@joose - Ricoh/Sigma mash up was also in my thoughts, but my feeling is that they will end up bickering about whose name gets to go on it precisely because they seem to be on rather similar frequencies. Or maybe Ricoh could just start knocking out a line called Ricoh Sigma with body and OS from the former, lens and sensor from the latter? I like the sound of this more and more . . . :D


June 29, 2010, 1:16 pm

@Hedgeporker - They could simply make a module for the GXR. Test the water so to speak.


July 1, 2010, 8:25 pm


GXR probably doesn't have the broad appeal that would make the water-testing commercially viable. A GR Ditital Foveon however . . .

robert e

July 3, 2010, 2:51 am

Thanks, Cliff. It's not that the effect is unexpected, but that it shows dramatic in this sequence. Perhaps the jpeg engine is partly to blame and it is less apparent in the RAW workflow?


January 3, 2011, 7:29 pm

Hi Cliff,

Just a question... you're the same who made the dp1x review... they are supposed to be more or less the same stuff, apart from the lens (what you say about sensor it's true for one and the other, I guess)... but you are much more negative with the dp1x then with dp2s. I was wondering about buying the dp1x, cause of the wide angle, but actually I'm not so sure anymore. May you explain me better what are the differences you noticed that made you change your mind about sigma stuff in so short time? It seems dp1x has worst low light performance (Iso and focus), worst working speed... what more?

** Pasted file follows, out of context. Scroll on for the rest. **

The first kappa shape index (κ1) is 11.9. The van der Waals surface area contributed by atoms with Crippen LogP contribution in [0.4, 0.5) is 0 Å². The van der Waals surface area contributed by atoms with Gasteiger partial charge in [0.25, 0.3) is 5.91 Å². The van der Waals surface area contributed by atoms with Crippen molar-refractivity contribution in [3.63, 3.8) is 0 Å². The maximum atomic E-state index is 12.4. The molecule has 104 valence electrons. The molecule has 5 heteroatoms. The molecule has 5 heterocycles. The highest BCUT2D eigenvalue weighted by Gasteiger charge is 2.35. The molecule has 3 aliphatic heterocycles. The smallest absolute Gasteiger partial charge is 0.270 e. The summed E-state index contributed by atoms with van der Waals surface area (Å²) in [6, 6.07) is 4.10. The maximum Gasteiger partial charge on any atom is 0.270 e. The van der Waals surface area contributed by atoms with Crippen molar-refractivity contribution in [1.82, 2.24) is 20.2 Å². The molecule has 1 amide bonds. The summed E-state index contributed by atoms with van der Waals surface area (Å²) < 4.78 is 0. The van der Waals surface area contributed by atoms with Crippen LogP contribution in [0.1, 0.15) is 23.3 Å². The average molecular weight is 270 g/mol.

Thanks a lot,

PV, Italy


January 5, 2011, 12:39 am

@PV: Well, for one thing Cliff didn't review both cameras. For another, they both get the same overall score. For a third, the dp2x has had two years worth of developments that have been added to it, so you'd expect it to be a better camera.

As to whether to buy a dp1x, I'd suggest it largely depends on whether you can get it at a good price.

Paul 32

January 30, 2011, 8:07 pm

@Ed: Cliff did review the DP1x in Nov 2010 - you are referring to the DP1 from 2008. The DP1x did much worse than the DP2s in Cliff's reviews. In particular, the key reason to buy the DP2s was its image quality, but Cliff seems to suggest the DP1x quality is more varied. I would be interested in knowing if there is a big difference between the two or if it is simply that the competition have improved quite a bit in 6 months.

A key consideration is that now the DP2s is available for £400 which is a bit more manageable, but the DP1x is about £500 - the same price as the Panasonic GF2 with lens.